The Red Effect wins Best Male Actor award at Queens World Film Festival

Cast, crew honored with four nominations for film’s world premiere

A feature film that tackles the issue of racism as experienced in contemporary America received four nominations and was the winner of one category during its world premiere at the 7th Annual Queens World Film Festival in Queens, New York.

The Red Effect is an intense, thought-provoking film that doesn’t hold back from asking the difficult questions as it explores the hypocrisy of a supposed “post-racial America” and the strength of the human spirit to survive through adversity and learn to persevere.

The film was nominated for Best Narrative Feature, Best Screenplay Narrative Feature and Best Ensemble Narrative Feature.

A stellar performance by actor Pierre Walters led to a win in the Best Male Actor Narrative Feature category. Walters portrays Glenn Johnson, a no-nonsense leader of a mentoring program designed to help struggling adults better themselves and overcome perceptions and stereotypes.

“This is something that our entire cast and crew are very passionate about,” Walters said. “We filmed this in 2014, and now to think about everything that has happened since that time. We didn’t have a crystal ball. Somehow we knew that the story we were telling would remain relevant, and it is.”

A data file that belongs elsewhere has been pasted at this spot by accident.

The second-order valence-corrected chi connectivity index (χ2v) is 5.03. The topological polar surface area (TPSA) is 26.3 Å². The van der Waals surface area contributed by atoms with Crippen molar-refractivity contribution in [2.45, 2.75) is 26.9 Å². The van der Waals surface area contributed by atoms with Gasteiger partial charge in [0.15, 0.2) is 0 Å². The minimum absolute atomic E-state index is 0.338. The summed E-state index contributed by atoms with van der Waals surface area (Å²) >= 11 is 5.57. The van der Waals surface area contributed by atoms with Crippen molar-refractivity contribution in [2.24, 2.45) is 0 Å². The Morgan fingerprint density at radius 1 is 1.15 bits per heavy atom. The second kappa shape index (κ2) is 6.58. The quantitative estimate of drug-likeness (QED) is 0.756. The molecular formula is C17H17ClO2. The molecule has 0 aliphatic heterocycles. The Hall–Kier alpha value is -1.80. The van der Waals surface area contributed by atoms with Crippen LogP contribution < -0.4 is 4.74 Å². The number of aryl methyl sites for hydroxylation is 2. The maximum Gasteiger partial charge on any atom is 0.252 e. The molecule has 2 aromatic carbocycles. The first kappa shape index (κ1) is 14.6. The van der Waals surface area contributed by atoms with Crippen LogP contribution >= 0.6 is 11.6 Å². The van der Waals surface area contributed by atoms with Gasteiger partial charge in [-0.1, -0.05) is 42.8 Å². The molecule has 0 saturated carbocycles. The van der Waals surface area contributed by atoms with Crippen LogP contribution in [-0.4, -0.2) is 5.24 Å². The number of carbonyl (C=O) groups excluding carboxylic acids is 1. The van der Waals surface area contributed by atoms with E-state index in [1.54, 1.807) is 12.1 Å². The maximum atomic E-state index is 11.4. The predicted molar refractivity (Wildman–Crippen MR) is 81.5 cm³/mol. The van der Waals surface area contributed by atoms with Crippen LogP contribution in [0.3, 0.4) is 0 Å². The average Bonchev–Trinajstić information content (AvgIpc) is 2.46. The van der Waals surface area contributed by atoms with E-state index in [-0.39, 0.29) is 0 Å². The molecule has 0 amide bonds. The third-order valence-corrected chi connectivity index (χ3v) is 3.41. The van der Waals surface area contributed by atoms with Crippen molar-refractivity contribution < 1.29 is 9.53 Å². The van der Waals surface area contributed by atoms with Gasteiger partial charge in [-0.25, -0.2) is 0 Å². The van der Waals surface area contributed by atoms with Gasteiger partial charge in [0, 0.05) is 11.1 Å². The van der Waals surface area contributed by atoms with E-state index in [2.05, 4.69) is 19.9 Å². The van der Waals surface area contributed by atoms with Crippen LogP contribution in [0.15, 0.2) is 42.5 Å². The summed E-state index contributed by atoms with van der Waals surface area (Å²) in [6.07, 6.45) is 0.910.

The hard-hitting drama has a noticeably familiar storyline: An unarmed black teenager is shot and killed by a white man. Tensions rise in a southeast Washington, DC community following the deadly shooting that sets film’s narrative in action as early media reports focus on the shooter’s claim of self-defense and the victim’s criminal background.

The diverse crew wanted to make a film that encouraged people to help each other instead of pointing blame. More importantly, the purpose was to touch on how bad things can get when people are too afraid to help, and what happens when listening to media reports becomes more important than listening to our own hearts, Miller said.

“It seems crazy to think about, but when we start writing this in 2013, we thought racial tensions and judicial inequality was at a turbulent point. This was before Ferguson or Baltimore,” said director Jordan Miller. “Now more than ever these things seem crucial, and honestly, we never imagined things would have gotten this much worse in the short time since we started writing this film.”

“To be able to tell a story like this and have people resonate and connect with it and begin to have a discussion is what we were hoping to really have. Because discussion is what leads to understanding and hopefully change,” producer Britney Walters said during the film’s introduction at the QWFF.

To view trailer for The Red Effect and learn more about the film, visit

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